Sports agent and entrepreneur, Leonard Armato, is known for representing elite athletes
Shaquille O’Neal, Hakeem Olajuwon and Kareem Abdul-Jabbar. His resume includes creating
the sports marketing brands of Golden Boy for Oscar De La Hoya and Dunkman for Shaq.
Leonard studied law and combined his passions for both the legal field and sports media to form
Management Plus Enterprises.
“You got to do something you’re passionate about. I always wanted to help people because my
dad was a professor and loved to share knowledge with people. Being a trial lawyer wasn’t for
me,” Leonard said.
Leonard says his mentor, former USC basketball coach Stan Morrison, helped push him
towards his current career:
“He said, ‘Well, you play basketball, you understand the mentality of an athlete, why don’t you
become a sports lawyer, and
help these people who are losing all their money and who only
play three, four years and then have nothing, help them make the transition from professional
athlete to business person.’”
Leonard’s first client was former USC and NFL defensive legend Ronnie Lott. He recalls
meeting Ronnie and selling him on himself as sports lawyer despite his lack of clientele and
without backing from a large firm.
“I said, ‘Let me make you an offer you can’t refuse. I will work for you for 30 days for free. You
don’t have to pay me a dime. I will prove to you that I’m the very best for you. And if at the end
of 30 days, you don’t agree with me, I will walk away. You have no obligation whatsoever.’ And it
caught him off guard.”
Leonard’s pitch worked and he devoted “24 hours a day, seven days a week, 365 days a year,”
to proving his value with his first client and eventually turning sports management into a
business. Leonard quit his litigation job to pursue sports management and help athletes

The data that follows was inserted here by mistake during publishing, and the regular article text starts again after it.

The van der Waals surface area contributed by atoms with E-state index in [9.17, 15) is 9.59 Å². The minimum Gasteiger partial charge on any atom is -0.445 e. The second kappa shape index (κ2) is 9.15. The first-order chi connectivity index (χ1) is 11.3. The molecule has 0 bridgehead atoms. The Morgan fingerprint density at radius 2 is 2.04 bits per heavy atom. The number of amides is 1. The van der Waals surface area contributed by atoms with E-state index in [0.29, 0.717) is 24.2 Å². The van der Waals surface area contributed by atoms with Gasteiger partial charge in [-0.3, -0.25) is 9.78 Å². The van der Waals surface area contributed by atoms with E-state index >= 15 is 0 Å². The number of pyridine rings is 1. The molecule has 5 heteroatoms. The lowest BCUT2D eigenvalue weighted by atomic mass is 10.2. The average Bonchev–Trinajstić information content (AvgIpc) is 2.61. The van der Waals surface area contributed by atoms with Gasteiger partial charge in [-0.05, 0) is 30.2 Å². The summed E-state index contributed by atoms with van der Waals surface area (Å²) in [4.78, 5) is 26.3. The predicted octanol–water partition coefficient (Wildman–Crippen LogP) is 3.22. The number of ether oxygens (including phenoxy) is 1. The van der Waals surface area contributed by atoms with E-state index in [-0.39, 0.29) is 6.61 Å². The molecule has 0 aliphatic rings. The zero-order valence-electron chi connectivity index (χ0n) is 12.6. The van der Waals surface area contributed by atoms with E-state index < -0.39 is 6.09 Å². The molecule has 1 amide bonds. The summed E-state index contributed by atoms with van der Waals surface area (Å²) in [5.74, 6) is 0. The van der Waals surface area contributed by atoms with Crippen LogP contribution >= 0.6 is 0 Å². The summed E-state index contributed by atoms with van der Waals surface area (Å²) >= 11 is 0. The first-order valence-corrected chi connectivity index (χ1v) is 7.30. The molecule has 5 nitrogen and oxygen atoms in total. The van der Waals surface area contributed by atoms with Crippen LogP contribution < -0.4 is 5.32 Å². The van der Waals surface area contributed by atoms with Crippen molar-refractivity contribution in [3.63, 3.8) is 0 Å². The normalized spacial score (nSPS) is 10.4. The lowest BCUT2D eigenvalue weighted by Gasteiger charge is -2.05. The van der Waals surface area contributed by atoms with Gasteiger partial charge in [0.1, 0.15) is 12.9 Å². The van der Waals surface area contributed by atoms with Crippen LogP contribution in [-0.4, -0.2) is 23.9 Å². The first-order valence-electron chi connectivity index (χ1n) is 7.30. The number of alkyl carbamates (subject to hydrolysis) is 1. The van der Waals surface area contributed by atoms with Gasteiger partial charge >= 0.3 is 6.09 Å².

transform the way they market themselves.
“One of the things I’ve always enjoyed doing in my career is looking for challenges and trying to
do something innovative. When I saw Shaq, I thought because he’s really unique. Maybe we
can transform the way that athletes and celebrities are marketed,” Leonard said.
He explains that Micahel Jordan was the gold standard of endorsements and promoted
products but Leonard wanted to push the boundaries for his athletes.
“Michael Jordan was the endorsement king. His agent did a great job of doing deals for him
where you make a bunch of money endorsing Nike products, you make a bunch of money
endorsing Fruit of the Loom, or Gatorade, or McDonald’s. But I started to think, well, maybe an
athlete could be a brand, and he could own his own intellectual property, and ultimately license it
to all different partners.”
Leonard compares his approach to David Stern’s management of the NBA and explains how he
built value among his clients by first creating a sense of community.
“Through feeling a part of the community, you can build more value in the brand. What we did
was shocking, I’ll never forget, the first deal we did was two deals were Reebok and Pepsi. Both